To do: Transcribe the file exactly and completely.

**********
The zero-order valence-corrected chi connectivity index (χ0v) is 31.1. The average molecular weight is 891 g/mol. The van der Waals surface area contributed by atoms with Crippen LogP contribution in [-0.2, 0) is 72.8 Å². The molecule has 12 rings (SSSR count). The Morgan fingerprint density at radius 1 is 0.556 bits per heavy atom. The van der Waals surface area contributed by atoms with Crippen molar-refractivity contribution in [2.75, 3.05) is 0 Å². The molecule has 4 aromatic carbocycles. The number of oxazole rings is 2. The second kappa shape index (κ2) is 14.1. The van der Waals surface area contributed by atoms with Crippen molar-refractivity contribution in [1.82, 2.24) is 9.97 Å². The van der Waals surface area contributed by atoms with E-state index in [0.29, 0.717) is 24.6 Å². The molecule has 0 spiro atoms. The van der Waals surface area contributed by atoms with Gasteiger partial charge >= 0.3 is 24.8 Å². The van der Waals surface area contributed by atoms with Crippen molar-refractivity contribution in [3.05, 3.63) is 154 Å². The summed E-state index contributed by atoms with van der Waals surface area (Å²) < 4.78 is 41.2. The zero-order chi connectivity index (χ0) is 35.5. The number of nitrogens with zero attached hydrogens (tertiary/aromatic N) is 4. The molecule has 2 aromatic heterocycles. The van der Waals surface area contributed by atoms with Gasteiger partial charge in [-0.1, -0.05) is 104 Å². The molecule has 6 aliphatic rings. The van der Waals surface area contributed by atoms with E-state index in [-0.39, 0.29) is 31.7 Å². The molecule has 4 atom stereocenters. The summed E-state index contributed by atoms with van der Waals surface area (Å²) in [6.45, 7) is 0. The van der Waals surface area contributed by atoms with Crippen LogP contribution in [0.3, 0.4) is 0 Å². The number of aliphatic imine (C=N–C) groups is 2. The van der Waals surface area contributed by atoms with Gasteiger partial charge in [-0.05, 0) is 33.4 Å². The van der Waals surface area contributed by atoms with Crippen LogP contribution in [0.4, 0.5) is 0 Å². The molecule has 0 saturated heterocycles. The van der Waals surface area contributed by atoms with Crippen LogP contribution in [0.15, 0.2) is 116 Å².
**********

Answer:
The zero-order valence-corrected chi connectivity index (χ0v) is 31.1. The average molecular weight is 891 g/mol. The van der Waals surface area contributed by atoms with Crippen LogP contribution in [-0.2, 0) is 72.8 Å². The molecule has 12 rings (SSSR count). The Morgan fingerprint density at radius 1 is 0.556 bits per heavy atom. The van der Waals surface area contributed by atoms with Crippen molar-refractivity contribution in [2.75, 3.05) is 0 Å². The molecule has 4 aromatic carbocycles. The number of oxazole rings is 2. The second kappa shape index (κ2) is 14.1. The van der Waals surface area contributed by atoms with Crippen molar-refractivity contribution in [1.82, 2.24) is 9.97 Å². The van der Waals surface area contributed by atoms with E-state index in [0.29, 0.717) is 24.6 Å². The molecule has 0 spiro atoms. The van der Waals surface area contributed by atoms with Gasteiger partial charge >= 0.3 is 24.8 Å². The van der Waals surface area contributed by atoms with Crippen molar-refractivity contribution in [3.05, 3.63) is 154 Å². The summed E-state index contributed by atoms with van der Waals surface area (Å²) < 4.78 is 41.2. The zero-order chi connectivity index (χ0) is 35.5. The number of nitrogens with zero attached hydrogens (tertiary/aromatic N) is 4. The molecule has 2 aromatic heterocycles. The van der Waals surface area contributed by atoms with Gasteiger partial charge in [-0.1, -0.05) is 104 Å². The molecule has 6 aliphatic rings. The van der Waals surface area contributed by atoms with E-state index in [-0.39, 0.29) is 31.7 Å². The molecule has 4 atom stereocenters. The summed E-state index contributed by atoms with van der Waals surface area (Å²) in [6.45, 7) is 0. The van der Waals surface area contributed by atoms with Crippen LogP contribution in [0.3, 0.4) is 0 Å². The number of aliphatic imine (C=N–C) groups is 2. The van der Waals surface area contributed by atoms with Gasteiger partial charge in [-0.05, 0) is 33.4 Å². The van der Waals surface area contributed by atoms with Crippen LogP contribution in [0.4, 0.5) is 0 Å². The molecule has 0 saturated heterocycles. The van der Waals surface area contributed by atoms with Crippen LogP contribution in [0.15, 0.2) is 116 Å².